“Well, I don’t want Annie to be mad at me – we are so close, she really is my best friend,” I heard this woman at Whole Foods say. It seemed like a harmless enough comment when I heard it.

Boy was I wrong.

First, let me say I do not spend my days ease dropping on complete strangers conversations at the grocery market. However, this particular woman was on her cell phone in line right in front of me. It was kind of hard for me, and the other people in line, not to hear her.

At first, I thought she was talking about an actual friend. However, I (and everyone else in line) soon came to learn that she was talking about Annie her 15-year-old daughter!

Apparently, this woman’s daughter had driven in a car with kids she had just met and came home late. And, the woman was concerned that if she punished her daughter it would make it uncomfortable in the house and that Annie (her daughter) would be mad at her.

But, what I am wondering is this…

When did our children’s safety become less important than us as parents being uncomfortable?

And, how soon will it be before we see pictures of Annie on the nightly news because she has gone missing, or even worse - dead!

By the time I left the market and heard this mom go on for a good 15 minutes – I literally wanted to shake her.

It seems like today, parents want to be liked and cool. And, to accomplish that, they are willing to forgo so many basic parenting responsibilities that we need to reexamine right here, right now!

Look at these scary facts as presented by The National Center for Missing and Exploited Children:

• Scary Fact #1: Nearly 800,000 children younger than 18 are missing each year, or an average of 2,185 children reported missing each day.

• Scary Fact #2: More than 200,000 children were abducted by family members.

• Scary Fact #3: More than 58,000 children were abducted by nonfamily members.

• Scary Fact #4: 115 children were the victims of “stereotypical” kidnapping. These crimes involve someone the child does not know or a slight acquaintance who holds the child overnight, transports the child 50 miles or more, kills the child, demands ransom, or intends to keep the child permanently.

• Scary Fact #5: 76.2 percent of abducted children who are murdered are dead within three hours of the abduction.

So, we can either parent up and keep our children safe. Or, we can be cool and be liked. But the bottom-line is we can’t have it both ways. And, personally, I am willing to have a few uncomfortable moments and a few hurt feeling in my house in order to keep my three kids safe!

The Seven Basic Teachings of Physical Safety

1) ADULTS DON’T NEED HELP FROM KIDS. ADULTS SHOULD ASK ADULTS FOR HELP. This should be implanted in our children’s minds. We teach our kids to be kind and respectful. So, when we tell our kids to stay away from a car even when someone is asking them for directions, it is almost a contradiction. Have your child shout back to the adult in the car that they will go in the house and ask a parent to come out to give the directions.

2) Your kids should never take a gift from a stranger, no matter how much they may want it. Teach your kids to ignore the person and walk away.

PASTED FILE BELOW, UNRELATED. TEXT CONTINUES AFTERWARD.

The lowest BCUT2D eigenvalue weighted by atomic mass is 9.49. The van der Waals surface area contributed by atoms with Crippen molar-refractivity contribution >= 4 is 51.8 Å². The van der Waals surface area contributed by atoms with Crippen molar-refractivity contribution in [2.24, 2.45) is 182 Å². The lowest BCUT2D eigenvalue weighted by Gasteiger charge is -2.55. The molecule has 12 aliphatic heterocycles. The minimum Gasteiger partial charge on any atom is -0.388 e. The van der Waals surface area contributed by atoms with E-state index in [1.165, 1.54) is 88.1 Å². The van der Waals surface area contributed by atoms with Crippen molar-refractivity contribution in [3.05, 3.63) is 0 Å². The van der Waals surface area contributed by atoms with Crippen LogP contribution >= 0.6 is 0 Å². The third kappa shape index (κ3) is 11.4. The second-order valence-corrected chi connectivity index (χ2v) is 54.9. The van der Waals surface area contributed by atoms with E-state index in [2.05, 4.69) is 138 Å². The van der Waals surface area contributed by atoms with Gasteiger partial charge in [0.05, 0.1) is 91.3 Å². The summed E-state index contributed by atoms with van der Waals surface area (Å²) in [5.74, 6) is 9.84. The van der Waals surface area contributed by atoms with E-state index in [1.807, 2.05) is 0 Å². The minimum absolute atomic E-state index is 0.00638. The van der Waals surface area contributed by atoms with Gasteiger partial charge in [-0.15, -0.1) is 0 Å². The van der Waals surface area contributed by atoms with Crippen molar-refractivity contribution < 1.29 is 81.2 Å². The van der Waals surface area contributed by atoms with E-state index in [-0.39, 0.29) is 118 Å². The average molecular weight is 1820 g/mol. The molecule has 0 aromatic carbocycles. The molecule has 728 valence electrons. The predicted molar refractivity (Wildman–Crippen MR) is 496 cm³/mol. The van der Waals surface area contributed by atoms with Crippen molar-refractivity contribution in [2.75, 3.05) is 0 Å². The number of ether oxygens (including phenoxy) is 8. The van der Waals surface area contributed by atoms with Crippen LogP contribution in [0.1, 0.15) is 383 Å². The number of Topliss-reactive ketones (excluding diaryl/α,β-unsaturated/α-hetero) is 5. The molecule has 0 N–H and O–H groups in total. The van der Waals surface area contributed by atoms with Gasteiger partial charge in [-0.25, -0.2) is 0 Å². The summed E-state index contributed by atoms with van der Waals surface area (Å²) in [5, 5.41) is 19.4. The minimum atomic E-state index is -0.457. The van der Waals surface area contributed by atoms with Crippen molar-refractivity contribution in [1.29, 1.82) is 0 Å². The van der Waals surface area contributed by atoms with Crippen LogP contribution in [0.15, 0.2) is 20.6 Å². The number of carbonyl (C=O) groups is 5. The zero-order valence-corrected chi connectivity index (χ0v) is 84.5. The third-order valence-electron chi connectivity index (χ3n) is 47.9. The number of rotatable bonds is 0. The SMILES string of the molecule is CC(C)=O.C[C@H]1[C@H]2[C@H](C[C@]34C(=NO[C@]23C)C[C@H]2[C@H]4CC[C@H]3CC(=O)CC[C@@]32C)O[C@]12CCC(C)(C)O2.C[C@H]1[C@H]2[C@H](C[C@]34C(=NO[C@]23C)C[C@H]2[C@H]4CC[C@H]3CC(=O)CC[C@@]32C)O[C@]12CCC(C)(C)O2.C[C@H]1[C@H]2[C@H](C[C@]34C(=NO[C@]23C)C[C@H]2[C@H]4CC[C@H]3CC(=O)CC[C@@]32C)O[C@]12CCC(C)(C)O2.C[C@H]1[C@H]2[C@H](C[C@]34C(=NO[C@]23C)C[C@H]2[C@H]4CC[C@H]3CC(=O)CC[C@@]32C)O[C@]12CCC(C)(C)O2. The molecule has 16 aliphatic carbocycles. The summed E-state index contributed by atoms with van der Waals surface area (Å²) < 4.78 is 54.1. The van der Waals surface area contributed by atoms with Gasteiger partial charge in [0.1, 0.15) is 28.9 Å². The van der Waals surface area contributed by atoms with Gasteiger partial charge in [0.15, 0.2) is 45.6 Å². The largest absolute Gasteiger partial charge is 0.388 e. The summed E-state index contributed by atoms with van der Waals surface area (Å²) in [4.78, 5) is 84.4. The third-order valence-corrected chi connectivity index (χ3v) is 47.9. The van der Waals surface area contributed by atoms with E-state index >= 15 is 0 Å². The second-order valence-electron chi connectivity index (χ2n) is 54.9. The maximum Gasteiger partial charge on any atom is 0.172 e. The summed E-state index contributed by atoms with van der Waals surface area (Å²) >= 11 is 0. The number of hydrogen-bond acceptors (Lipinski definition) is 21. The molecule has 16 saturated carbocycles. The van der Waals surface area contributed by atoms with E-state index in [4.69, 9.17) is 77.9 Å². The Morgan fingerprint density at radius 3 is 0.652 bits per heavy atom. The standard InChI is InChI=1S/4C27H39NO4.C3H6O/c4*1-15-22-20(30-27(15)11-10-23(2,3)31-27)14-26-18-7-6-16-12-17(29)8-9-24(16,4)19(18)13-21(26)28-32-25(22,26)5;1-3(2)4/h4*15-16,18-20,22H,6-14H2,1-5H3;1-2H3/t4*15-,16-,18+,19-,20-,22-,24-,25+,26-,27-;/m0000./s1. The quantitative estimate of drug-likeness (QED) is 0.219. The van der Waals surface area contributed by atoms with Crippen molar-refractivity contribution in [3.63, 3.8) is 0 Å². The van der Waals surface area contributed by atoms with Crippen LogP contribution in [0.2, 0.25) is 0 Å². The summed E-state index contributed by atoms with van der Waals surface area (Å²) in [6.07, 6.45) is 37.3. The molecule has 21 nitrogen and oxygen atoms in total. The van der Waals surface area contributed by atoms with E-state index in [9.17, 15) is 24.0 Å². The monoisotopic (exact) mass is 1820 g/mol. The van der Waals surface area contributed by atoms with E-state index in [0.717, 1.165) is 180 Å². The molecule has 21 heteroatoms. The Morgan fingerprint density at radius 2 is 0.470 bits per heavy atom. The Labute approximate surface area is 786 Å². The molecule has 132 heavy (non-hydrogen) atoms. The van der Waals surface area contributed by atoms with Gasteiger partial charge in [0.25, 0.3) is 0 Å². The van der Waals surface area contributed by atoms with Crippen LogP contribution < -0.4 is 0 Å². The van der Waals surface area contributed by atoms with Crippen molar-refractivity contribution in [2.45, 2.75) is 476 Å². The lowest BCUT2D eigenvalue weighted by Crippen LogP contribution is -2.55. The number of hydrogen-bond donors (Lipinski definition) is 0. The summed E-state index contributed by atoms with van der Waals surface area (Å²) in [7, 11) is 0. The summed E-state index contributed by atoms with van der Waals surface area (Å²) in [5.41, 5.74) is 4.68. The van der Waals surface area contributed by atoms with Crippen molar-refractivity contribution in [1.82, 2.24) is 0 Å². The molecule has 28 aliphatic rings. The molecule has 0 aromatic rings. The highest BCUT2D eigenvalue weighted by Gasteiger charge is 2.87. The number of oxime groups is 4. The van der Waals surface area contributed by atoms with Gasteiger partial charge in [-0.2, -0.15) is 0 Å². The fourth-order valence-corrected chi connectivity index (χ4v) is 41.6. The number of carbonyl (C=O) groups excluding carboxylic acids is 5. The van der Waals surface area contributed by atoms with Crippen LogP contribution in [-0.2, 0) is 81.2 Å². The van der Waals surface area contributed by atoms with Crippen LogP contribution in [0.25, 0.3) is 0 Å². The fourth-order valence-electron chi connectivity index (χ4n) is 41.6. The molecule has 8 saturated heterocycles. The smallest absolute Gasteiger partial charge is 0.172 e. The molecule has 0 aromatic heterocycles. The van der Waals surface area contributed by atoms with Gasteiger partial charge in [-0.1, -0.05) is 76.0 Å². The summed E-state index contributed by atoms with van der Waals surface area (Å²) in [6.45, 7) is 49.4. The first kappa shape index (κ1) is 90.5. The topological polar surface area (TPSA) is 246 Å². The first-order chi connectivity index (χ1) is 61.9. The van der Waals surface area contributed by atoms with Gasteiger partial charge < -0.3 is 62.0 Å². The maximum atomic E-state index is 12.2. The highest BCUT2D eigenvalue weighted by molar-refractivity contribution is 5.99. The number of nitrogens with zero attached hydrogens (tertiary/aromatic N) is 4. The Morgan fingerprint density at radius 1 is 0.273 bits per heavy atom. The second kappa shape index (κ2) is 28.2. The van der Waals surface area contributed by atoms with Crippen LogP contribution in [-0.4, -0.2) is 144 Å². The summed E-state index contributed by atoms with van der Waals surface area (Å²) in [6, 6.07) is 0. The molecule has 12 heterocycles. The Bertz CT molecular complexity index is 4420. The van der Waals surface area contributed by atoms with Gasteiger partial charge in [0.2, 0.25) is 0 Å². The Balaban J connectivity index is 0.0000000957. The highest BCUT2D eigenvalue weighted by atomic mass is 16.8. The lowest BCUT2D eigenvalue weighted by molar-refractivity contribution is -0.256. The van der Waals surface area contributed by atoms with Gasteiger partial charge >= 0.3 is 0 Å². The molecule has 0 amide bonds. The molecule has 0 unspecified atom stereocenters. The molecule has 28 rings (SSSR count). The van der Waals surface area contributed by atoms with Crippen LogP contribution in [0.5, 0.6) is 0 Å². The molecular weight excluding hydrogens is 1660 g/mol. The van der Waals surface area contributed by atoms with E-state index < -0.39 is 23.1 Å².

3) As a parent know exactly who will be at your child’s friends house during a play date. If you are uncertain about anyone of the people – simply do not allow your child to go. Will your child be upset? Yes. Will they get over it? Absolutely!

4) Ask if there are guns in the home that your child may be visiting. If so, ask where they are kept.

5) If you child gets lost in a mall – have them go to a police officer first. If they can’t find one, have them go to a mom with a baby to ask for help.

6) Talk to your kids about the safe people in their lives. Make sure there is a neighbor they can trust to go to if they are outside and need to run to a safe place.

7) Kids should know to trust their instincts. If something feels wrong, it probably is wrong.

The Seven Basic Teachings of Cyber Safety

1) Keep the computer in a high-traffic area of your home.

2) Establish limits for which online sites children may visit and for how long.

3) Remember that Internet technology can be mobile, and make sure to monitor cell phones, gaming devices, and laptops.

4) Surf the Internet with your children and let them show YOU what they like to do online.

5) Know who is connecting with your children online and set rules for social networking, instant messaging, e-mailing, online gaming, and using webcams.

6) Friend your child on Facebook. Let them know that you can see exactly what they are saying and how they are behaving on-line.

7) Continually talk with your children about online safety.

Parents, I know you know these things. But, there is a real difference between knowing and doing. It’s time to start walking the walk today. Your child’s life depends on it!

Author's Bio: 

MaryEllen Tribby is the Founder and CEO of WorkingMomsOnly.com and MaryEllenTribby.com. Her mission is to supply the tools that can give EVERY working mom the ability to lead a healthy, wealthy, and more balanced/blended lifestyle. She is a highly sought-after business consultant, speaker, and author. Her first book - which she co-authored with Michael Masterson, is Changing the Channel: 12 Easy Ways to Make Millions For Your Business (http://www.amazon.com/gp/product/0470538805/). Her second book, Reinventing the Entrepreneur: Turning Your Dream Business into a Reality (http://www.amazon.com/Reinventing-Entrepreneur-Turning-Business-Reality/...) hit #1 on Amazon in the Marketing Category and #9 in the Entrepreneurship Category only hours after its release. Join her on the magnificent journey to lead the life you have always dreamed of, the life you and your family deserve. Sign up for a FREE subscription at http://workingmomsonly.com.